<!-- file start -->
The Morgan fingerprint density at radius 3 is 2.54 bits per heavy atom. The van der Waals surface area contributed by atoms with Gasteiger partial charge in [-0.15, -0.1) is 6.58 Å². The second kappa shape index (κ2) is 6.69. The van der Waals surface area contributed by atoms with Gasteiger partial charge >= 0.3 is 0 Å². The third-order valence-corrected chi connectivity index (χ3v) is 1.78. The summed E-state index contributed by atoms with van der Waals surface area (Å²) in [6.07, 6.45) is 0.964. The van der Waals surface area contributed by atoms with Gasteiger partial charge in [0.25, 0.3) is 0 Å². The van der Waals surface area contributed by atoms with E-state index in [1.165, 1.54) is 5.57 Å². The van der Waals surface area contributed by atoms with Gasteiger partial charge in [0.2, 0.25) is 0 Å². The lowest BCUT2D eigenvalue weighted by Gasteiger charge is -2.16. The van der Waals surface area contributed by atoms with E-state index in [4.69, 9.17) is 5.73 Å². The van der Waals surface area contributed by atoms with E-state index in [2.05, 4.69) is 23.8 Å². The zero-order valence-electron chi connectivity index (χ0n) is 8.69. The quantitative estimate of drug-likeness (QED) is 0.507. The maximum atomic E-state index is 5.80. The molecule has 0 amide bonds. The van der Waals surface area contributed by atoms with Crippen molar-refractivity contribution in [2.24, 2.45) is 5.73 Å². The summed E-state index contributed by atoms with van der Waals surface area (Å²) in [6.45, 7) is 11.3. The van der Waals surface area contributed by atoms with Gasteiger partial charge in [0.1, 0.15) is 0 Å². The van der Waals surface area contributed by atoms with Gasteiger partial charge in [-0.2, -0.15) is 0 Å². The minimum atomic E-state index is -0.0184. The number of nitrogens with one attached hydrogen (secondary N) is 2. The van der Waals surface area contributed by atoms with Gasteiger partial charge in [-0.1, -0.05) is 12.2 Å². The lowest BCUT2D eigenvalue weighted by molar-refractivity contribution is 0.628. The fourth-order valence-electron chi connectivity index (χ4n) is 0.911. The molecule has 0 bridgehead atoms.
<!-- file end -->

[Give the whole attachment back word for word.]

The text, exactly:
The Morgan fingerprint density at radius 3 is 2.54 bits per heavy atom. The van der Waals surface area contributed by atoms with Gasteiger partial charge in [-0.15, -0.1) is 6.58 Å². The second kappa shape index (κ2) is 6.69. The van der Waals surface area contributed by atoms with Gasteiger partial charge >= 0.3 is 0 Å². The third-order valence-corrected chi connectivity index (χ3v) is 1.78. The summed E-state index contributed by atoms with van der Waals surface area (Å²) in [6.07, 6.45) is 0.964. The van der Waals surface area contributed by atoms with Gasteiger partial charge in [0.25, 0.3) is 0 Å². The van der Waals surface area contributed by atoms with E-state index in [1.165, 1.54) is 5.57 Å². The van der Waals surface area contributed by atoms with Gasteiger partial charge in [0.2, 0.25) is 0 Å². The lowest BCUT2D eigenvalue weighted by Gasteiger charge is -2.16. The van der Waals surface area contributed by atoms with E-state index in [4.69, 9.17) is 5.73 Å². The van der Waals surface area contributed by atoms with E-state index in [2.05, 4.69) is 23.8 Å². The zero-order valence-electron chi connectivity index (χ0n) is 8.69. The quantitative estimate of drug-likeness (QED) is 0.507. The maximum atomic E-state index is 5.80. The molecule has 0 amide bonds. The van der Waals surface area contributed by atoms with Crippen molar-refractivity contribution in [2.24, 2.45) is 5.73 Å². The summed E-state index contributed by atoms with van der Waals surface area (Å²) in [6.45, 7) is 11.3. The van der Waals surface area contributed by atoms with Gasteiger partial charge in [0.1, 0.15) is 0 Å². The van der Waals surface area contributed by atoms with Gasteiger partial charge in [-0.2, -0.15) is 0 Å². The minimum atomic E-state index is -0.0184. The number of nitrogens with one attached hydrogen (secondary N) is 2. The van der Waals surface area contributed by atoms with Gasteiger partial charge in [-0.1, -0.05) is 12.2 Å². The lowest BCUT2D eigenvalue weighted by molar-refractivity contribution is 0.628. The fourth-order valence-electron chi connectivity index (χ4n) is 0.911. The molecule has 0 bridgehead atoms.